Gears 5 | Developer: The Coalition | Publisher: Xbox Game Studios | Reviewed on Xbox One X
Gears 5 is the game Xbox One desperately needed. In a world where Halo has stumbled and PlayStation exclusives like God of War, Horizon Zero Dawn, and The Last of Us dominate the narrative conversation, The Coalition single-handedly aims Microsoft’s canons at those titles by telling us a dark, engrossing, and sympathetic story. Even outside the storytelling, Gears 5 builds on the franchise in every way, from character movement to gunplay, to the weapon variety and the level design. Gears 5 is Xbox Game Studios greatest achievement, finally making their move towards their competition’s greatest.
As Gears 5 opens up, it drops the players into a bright, colorful environment, something most fans probably aren’t used to. The lush greens and the blue skies dominate the screen as the characters repel down from their Ravens into the valley. There are so many vibrant environments throughout the campaign, including the open hub worlds introduced in the second and third acts. The ice biome from act two specifically stands out as something unique for Gears, aggressively differentiating itself from the browns and, well, browns from the original trilogy. Though the open hubs aren’t quite as fleshed out as I would have liked, it is interesting to think how they could flesh out those ideas in the inevitable sequel.
Speaking of interesting ideas, one of the newest and most innovative additions to gameplay is the way Jack is utilized. Players can now use Jack in a variety of ways and upgrade his abilities over the course of the campaign. I really enjoyed stunning the enemies, then running to chainsaw them in half. There still nothing like a good lancer chainsaw kill. The gunplay feels like an advancement in the Gears style of cover-based shooting, though I personally think it’s time for a bigger change. I still feel similar mechanics in The Division or Ghost Recon have passed Gears and make more sense in the modern shooter landscape.
A strong mix of new and old characters flesh out the cast, none of them stronger than Kait. As a strong side character when she was introduced with the new class in Gears of War 4, she’s been upgraded to the primary protagonist, and it’s easy to see why. Kait’s internal struggle as well as her external issues with her counterparts really fleshes out not only the war between the humans and the swarm, but the continued political differences between the COG, the outsiders, and the Union of Independent Republics resurgence. Watching Marcus take on more of a mentor/father role for Kait is also heartwarming. Del gets a strong narrative boost as well, becoming more of a real character and Kait’s rock throughout the adventure.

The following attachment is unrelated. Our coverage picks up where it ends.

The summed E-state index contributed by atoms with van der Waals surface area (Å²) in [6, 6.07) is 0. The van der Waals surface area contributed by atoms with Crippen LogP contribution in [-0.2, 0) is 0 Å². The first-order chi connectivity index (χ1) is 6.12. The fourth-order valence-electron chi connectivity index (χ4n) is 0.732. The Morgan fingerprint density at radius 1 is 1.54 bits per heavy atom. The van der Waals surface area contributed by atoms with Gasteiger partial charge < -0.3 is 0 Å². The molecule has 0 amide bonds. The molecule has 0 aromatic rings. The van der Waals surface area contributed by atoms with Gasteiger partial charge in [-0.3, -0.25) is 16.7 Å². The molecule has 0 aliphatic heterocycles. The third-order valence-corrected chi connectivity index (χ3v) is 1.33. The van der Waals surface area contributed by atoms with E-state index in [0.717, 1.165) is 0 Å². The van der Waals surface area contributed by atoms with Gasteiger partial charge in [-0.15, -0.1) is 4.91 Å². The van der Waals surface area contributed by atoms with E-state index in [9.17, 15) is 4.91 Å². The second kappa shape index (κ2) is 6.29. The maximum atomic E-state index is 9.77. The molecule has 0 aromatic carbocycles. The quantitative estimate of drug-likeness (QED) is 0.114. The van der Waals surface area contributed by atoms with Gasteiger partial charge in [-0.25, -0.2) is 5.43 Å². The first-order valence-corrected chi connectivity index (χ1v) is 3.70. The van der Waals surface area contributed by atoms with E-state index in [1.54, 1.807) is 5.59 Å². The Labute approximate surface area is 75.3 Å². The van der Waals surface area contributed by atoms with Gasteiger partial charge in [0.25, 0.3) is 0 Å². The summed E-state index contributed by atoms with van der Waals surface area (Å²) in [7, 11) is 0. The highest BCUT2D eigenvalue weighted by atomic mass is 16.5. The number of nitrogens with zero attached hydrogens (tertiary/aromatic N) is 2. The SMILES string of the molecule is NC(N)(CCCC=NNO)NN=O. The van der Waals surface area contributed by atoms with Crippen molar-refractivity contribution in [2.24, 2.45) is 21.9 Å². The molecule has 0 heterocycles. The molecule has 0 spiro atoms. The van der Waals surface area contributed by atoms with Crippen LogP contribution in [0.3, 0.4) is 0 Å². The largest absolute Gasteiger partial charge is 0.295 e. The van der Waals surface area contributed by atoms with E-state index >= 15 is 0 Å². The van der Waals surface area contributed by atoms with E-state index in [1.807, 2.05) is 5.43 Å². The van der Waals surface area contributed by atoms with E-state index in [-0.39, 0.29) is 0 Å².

One of my only concerns is that it feels like the campaign ends abruptly, similar to the way Gears of War 4 did. There are so many questions left unanswered. I get that this is the middle part of a new trilogy, but there’s a cleaner way to wrap up a second act while leading players into a third. The twist late in the game’s fourth act is such an important one and hopefully a question that gets thoroughly explored in Gears 6.
Outside of the main campaign, Gears 5 delivers another stellar multiplayer suite. Horde Mode is the standout PVE mode yet again, really allowing players to customize the way they play with cards and an improved class system. It provides an incredible challenge for even the most veteran Gears players. The PVP modes are all back as well. The meta still revolves around wall jumping and gnashers, but it feels way more balanced than it used to. Executions are still just as satisfying, each weapon having their own unique animation, and Boomshotting someone from across the map always puts a smile on my face. I was disappointed, however, that you can’t just pick exactly which mode you want to play like in Gears of War 4. I love dodgeball and would love to just pick it from the Quick Play menu.
The weakest mode in the suite is the new cooperative PVE mode called Escape. The premise of Escape is to set a bomb off in the center of a hive and escape before the toxic gas catches you. Though cool in theory, the mode is kind of bland. Basically all you have to do is run from the bomb to the door without dying. Creating hives can be fun, but in the end, this mode is worth skipping entirely.
All in all, Gears 5 is Microsoft’s best exclusive this generation. Though that bar is arguably low, except for maybe Forza, this entry to the franchise is a giant step towards taking on PlayStation’s heavy hitters. The characters, story, and gameplay come together in this extraordinary game and has me excited for the future of the franchise. Gears 5 is a must own for the Xbox platform.
Gears 5 is available on Xbox One, Steam, the Microsoft Store, and Xbox GamePass on Xbox and PC.